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Re: [Dataloss] VISA / 1ST BANK
From: Marjorie Simmons (lawyercarpereslegalis.com)
Date: Fri Oct 20 2006 - 22:25:34 CDT
re show of hands: both.
Actually, I had my identity stolen the first time about
30 years ago when a former 'friend' decided to
impersonate me (don't know how) and social engineer
a bank into giving her a loan, which she then promptly
defaulted on. I was in the military at the time and this
person was hundreds of miles away. I got a call from
my family telling me a bank was looking for me ....
A solution that the courts will find comfortable requires
(1) following the money; and
(2) showing how victims are damaged.
All interested researchers should do this, i.e., match up
the data losses with the derivative losses to the victims
in order to show a pattern of risk that legislators will find
helpful, and to show where damages lie and in what
amount so victims can find recompense.
Keeping the relationships straight between the parties to
the compromised transactions as discussed in this instance
is important to a good understanding of the limitations of
available remedies. For example, data compromise scenarios
can include, among others:
M = Merchants
CP = Card Processors
PB = Presenting Banks of Card Companies
RB = Receiving Banks of Victims
VI = Victim Individuals
M - often don't keep more than transaction numbers
CP - keep account & transaction numbers, sometimes more
PB - present to RB a transaction on an account
RB - get notified by PB of upstream data losses
So, to put these players into a scenario, we have a VI
who, upon shopping with M, enters into a transaction.
The M then uses the CP to process the transaction, the
CP then submits the transaction to the PB, the PB then
presents the transaction to the RB for payment. At some
point along the way, data is compromised.
Determining where in the stream of this transaction the
compromise takes place is crucial to an ultimate
assignment of fault, thus it is axiomatic that parties in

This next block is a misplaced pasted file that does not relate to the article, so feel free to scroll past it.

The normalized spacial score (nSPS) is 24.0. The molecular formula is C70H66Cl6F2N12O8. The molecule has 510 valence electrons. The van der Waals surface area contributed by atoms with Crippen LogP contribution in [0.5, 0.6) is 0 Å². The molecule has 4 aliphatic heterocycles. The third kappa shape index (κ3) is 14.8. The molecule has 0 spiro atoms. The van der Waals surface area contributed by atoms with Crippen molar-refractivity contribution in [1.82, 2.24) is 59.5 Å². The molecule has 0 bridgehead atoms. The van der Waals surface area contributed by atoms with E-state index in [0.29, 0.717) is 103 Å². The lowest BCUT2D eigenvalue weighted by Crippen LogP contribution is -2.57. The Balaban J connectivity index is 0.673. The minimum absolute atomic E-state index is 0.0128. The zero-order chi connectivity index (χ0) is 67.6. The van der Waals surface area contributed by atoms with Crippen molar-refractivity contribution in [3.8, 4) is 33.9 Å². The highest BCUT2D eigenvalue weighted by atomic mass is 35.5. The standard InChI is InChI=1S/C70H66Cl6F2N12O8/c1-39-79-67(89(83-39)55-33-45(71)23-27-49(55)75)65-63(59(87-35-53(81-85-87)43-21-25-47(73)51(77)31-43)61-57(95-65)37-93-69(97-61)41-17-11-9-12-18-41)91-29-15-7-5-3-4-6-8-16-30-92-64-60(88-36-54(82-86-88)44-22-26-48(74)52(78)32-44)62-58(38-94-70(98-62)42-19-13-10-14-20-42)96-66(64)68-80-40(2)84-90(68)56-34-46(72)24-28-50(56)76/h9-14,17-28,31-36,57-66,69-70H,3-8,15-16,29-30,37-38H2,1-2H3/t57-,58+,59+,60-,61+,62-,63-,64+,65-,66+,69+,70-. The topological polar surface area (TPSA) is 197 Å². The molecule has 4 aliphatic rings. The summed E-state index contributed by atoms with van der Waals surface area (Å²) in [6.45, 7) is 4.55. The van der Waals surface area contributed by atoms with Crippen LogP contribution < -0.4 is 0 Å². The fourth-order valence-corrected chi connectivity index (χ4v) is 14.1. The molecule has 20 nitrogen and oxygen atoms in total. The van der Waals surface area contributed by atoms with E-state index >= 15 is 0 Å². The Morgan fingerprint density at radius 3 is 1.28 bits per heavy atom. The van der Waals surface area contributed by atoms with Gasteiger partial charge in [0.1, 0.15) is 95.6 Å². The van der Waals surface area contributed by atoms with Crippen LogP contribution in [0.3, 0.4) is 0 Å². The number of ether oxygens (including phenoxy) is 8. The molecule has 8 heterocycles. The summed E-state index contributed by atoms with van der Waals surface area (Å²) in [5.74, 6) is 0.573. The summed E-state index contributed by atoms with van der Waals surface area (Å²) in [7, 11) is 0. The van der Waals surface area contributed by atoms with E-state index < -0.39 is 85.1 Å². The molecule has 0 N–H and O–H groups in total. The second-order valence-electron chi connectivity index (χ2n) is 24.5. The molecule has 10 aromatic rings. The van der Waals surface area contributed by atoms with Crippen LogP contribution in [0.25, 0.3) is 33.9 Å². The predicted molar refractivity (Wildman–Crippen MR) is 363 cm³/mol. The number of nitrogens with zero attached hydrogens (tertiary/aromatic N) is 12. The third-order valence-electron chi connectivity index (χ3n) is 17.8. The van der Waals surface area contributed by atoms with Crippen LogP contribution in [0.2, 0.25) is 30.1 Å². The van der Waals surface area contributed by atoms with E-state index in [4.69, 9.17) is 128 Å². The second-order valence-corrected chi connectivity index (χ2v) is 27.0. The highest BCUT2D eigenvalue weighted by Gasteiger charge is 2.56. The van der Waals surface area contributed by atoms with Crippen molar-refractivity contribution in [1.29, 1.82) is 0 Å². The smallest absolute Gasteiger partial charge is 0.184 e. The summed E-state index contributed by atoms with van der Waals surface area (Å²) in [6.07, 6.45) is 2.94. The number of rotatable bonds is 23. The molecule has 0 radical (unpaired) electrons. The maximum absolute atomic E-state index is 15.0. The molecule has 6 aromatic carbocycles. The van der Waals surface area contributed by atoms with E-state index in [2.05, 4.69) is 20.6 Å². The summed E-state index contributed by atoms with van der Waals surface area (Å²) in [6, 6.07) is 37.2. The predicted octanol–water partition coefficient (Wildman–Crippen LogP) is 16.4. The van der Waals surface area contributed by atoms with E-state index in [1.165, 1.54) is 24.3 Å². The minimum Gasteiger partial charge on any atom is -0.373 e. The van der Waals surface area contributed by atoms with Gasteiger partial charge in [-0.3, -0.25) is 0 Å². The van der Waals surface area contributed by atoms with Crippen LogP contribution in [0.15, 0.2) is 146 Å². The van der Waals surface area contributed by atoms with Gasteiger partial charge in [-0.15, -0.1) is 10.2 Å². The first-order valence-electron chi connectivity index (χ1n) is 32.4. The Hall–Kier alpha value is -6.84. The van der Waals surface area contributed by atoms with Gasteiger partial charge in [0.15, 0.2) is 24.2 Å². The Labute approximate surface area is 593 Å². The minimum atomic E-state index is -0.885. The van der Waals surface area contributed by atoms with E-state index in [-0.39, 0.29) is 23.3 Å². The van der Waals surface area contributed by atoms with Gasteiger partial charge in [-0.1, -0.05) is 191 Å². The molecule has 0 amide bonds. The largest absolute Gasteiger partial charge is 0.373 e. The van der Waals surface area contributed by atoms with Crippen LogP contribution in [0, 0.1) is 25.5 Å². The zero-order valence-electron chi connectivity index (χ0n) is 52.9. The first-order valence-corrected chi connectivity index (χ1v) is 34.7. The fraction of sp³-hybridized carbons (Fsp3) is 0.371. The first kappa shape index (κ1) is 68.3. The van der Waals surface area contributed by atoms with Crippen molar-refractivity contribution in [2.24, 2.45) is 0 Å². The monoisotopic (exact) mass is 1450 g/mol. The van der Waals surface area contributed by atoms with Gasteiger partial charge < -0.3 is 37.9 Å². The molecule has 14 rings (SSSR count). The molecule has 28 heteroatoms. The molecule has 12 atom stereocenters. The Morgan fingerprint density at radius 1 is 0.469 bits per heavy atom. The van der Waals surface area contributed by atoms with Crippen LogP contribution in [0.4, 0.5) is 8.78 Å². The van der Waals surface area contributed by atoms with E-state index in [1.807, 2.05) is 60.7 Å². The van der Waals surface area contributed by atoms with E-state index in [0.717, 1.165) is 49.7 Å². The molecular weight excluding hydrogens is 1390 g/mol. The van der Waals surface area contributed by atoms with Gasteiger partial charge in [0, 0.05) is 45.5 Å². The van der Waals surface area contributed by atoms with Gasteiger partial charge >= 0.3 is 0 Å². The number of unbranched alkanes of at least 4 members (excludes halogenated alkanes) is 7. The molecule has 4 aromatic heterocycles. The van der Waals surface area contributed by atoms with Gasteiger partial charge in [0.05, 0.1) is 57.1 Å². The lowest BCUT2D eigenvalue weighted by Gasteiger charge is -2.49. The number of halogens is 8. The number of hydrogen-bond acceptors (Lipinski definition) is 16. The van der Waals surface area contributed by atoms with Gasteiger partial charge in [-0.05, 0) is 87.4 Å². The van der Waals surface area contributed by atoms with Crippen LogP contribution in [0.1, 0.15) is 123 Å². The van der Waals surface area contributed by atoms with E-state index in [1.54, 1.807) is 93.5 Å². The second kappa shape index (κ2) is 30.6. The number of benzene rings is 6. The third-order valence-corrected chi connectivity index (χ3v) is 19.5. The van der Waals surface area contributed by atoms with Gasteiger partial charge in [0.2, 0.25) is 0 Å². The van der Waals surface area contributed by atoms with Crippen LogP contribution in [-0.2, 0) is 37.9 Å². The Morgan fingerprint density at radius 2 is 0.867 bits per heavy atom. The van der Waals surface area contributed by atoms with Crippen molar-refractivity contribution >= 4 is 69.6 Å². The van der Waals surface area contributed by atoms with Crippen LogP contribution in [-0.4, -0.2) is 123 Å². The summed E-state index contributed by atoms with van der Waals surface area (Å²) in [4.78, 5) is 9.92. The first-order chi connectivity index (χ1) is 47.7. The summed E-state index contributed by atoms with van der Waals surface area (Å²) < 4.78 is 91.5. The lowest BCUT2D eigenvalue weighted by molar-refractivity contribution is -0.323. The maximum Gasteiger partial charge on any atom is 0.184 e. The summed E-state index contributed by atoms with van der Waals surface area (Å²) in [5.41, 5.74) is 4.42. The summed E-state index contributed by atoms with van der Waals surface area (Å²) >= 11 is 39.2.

the stream who are not at fault in the loss would decline
to spread information about the loss since they will be
investigated as part of the discovery of what took place.
Divulging information about the loss before investigations
are completed likely both impairs the investigation and
results in further losses, exposing them to criminal liability.
Most don't need their lawyers explain this since it is self-
evident to them, if not to the general public.
Generally, if a merchant or CP compromises your data, your
bank will instruct you to contact the card issuer to find out
who compromised your data. If it is known to them, the
card issuer may or may not reveal the source of the breach,
but should. Card agreements often try to preempt this type
of disclosure, and this is where legislation should be
Here is some legal background on what is needed:
In order to bring a viable lawsuit, a plaintiff must be able to
show they've suffered damages. One must show:
Duty ---> Breach ---> Causation ---> Damages
The judiciary concerns itself with things that have a current
or past impact, and if one tries to bring a suit for something
that might happen in the future, the courts will generally
not entertain the suit because it is not *ripe* for judicial
consideration. Ripeness is an essential factor in a lawsuit.
Ultimately this can mean your credit has to be hosed
before you can sue.